2. Allied has not shown that the use of the formula was unreasonable or inappropriate or that it resulted in a wrong determination of the fact. On the contrary, the evidence tended to show that out-of-State intangibles were important in enabling Allied to maintain the Boston office line of credit
such that it could do business and make profits within the Commonwealth greatly disproportionate to the intangibles attributed thereto by Allied. The evidence also tended to show that the attributed income had significance as a measure of the effectiveness (and hence of the employment) of out-of-State intangibles in Massachusetts.
The burden is on the taxpayer to show error in the assessment and impropriety in the method used. State Tax Commn. v. John H. Breck, Inc. 336 Mass. 277 , 299.
3. Two of Allied's requests for rulings, which the board denied, stated good law, although one of them was ambiguous. They were:
"1. A foreign corporation is entitled to compute its corporate excess on the basis of the correct amount of assets actually employed in its Massachusetts business.
"2. A foreign corporation is not obliged to compute its corporate excess by the application of the statutory formula to its total intangibles."
The findings show, however, that the denial of these rulings was in no respect a basis for the decision. In the circumstances there was no prejudicial error.
The ambiguity imported into request 1 by the use of the word "actually" to modify "employed" is a sufficient reason for declining to give it. The board was justified in construing the request as intended to ask a ruling that something more was required than the use of out-of-State intangibles in the way which the board rightly decided brought them within the statutory concept of assets "employed . . . within the commonwealth."
The board stated in its "Findings of Fact and Report" and "Opinion" as follows: The fact that the Commissioner used the formula gave rise to the only issue in the case, that is, Allied challenged the use of the formula "when the corporation alleges it can and does enumerate the exact intangibles so employed and appearing as such in its books"; in view of the facts found the question came down to whether Allied had sustained its burden of proof that the Commissioner had included in his "measure" property not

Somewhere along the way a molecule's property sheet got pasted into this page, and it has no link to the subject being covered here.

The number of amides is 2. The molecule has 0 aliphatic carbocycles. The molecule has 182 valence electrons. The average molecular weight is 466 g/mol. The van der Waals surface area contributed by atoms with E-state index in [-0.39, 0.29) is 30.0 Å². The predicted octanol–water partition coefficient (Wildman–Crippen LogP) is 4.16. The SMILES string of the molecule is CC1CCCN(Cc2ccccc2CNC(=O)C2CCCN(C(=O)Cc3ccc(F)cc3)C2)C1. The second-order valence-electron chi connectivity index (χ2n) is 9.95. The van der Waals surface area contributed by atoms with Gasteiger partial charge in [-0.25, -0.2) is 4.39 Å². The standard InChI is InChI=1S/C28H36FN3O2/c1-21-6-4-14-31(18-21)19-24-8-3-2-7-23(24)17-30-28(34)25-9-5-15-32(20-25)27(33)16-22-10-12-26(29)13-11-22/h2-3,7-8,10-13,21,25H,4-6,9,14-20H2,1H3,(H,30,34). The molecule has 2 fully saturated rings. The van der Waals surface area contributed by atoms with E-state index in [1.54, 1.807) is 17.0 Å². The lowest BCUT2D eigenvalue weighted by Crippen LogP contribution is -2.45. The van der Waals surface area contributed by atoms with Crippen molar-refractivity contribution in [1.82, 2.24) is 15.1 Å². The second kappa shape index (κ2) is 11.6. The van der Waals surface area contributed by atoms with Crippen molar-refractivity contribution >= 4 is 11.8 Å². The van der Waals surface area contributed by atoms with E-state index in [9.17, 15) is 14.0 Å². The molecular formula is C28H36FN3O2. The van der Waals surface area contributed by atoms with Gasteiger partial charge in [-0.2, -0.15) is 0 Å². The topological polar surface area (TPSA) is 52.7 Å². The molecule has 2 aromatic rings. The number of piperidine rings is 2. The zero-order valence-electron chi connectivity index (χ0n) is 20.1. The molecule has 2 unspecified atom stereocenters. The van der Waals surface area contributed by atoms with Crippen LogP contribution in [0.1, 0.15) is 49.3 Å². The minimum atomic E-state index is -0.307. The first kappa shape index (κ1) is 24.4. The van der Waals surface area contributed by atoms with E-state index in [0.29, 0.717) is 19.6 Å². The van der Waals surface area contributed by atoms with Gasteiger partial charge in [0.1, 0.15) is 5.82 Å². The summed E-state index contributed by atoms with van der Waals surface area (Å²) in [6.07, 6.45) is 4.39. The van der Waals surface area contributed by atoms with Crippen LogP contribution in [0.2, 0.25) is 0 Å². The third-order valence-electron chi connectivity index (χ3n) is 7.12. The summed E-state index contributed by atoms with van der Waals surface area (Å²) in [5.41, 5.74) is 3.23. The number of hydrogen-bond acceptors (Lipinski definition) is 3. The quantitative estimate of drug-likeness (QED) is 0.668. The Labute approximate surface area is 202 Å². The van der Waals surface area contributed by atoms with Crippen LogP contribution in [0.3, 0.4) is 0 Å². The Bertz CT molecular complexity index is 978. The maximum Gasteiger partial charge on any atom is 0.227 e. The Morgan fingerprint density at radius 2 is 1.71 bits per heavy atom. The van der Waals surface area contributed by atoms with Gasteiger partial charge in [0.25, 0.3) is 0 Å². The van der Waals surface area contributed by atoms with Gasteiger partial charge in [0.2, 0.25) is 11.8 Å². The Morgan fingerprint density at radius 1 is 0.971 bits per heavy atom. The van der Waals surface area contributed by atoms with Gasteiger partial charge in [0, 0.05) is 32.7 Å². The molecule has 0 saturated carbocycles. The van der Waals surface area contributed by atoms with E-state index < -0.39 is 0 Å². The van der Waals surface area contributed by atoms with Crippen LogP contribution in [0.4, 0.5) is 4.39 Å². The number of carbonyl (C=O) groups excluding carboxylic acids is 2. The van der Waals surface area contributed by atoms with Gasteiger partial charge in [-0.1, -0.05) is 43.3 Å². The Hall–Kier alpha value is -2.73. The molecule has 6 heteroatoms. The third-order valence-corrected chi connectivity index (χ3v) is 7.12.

"fairly attributable to the business done within the Commonwealth"; in the cases cited by Allied there was evidence concerning the nature and use of specific and identified intangibles upon which the board had been able to make findings that specific property which the Commissioner had allocated to Massachusetts was not in fact connected with Massachusetts business; Allied's evidence was almost devoid of help as to the identity, nature, and use of intangibles located outside Massachusetts allegedly improperly included in the Commissioner's measure; Allied had not sustained the burden of showing that intangibles to the value of $107,664.33 were the only ones "fairly attributable to the business done within the Commonwealth"; the formula was fair and appropriate under the facts of the case; the conclusion was that Allied had not been overtaxed.
The decision had nothing to do with the issue raised by request 2, that is, whether the taxpayer was obliged to use the formula in computing its intangibles. Inferentially, indeed, the decision recognized that the taxpayer may use whatever method it thinks appropriate. The holding, however, was, and rightly, that the Commissioner may recompute the tax, by a fair and appropriate means, and the consequent assessment stands if not shown to be wrong or superseded by the board's redetermination as in State Tax Commn. v. Sears Roebuck & Co., ante, 471.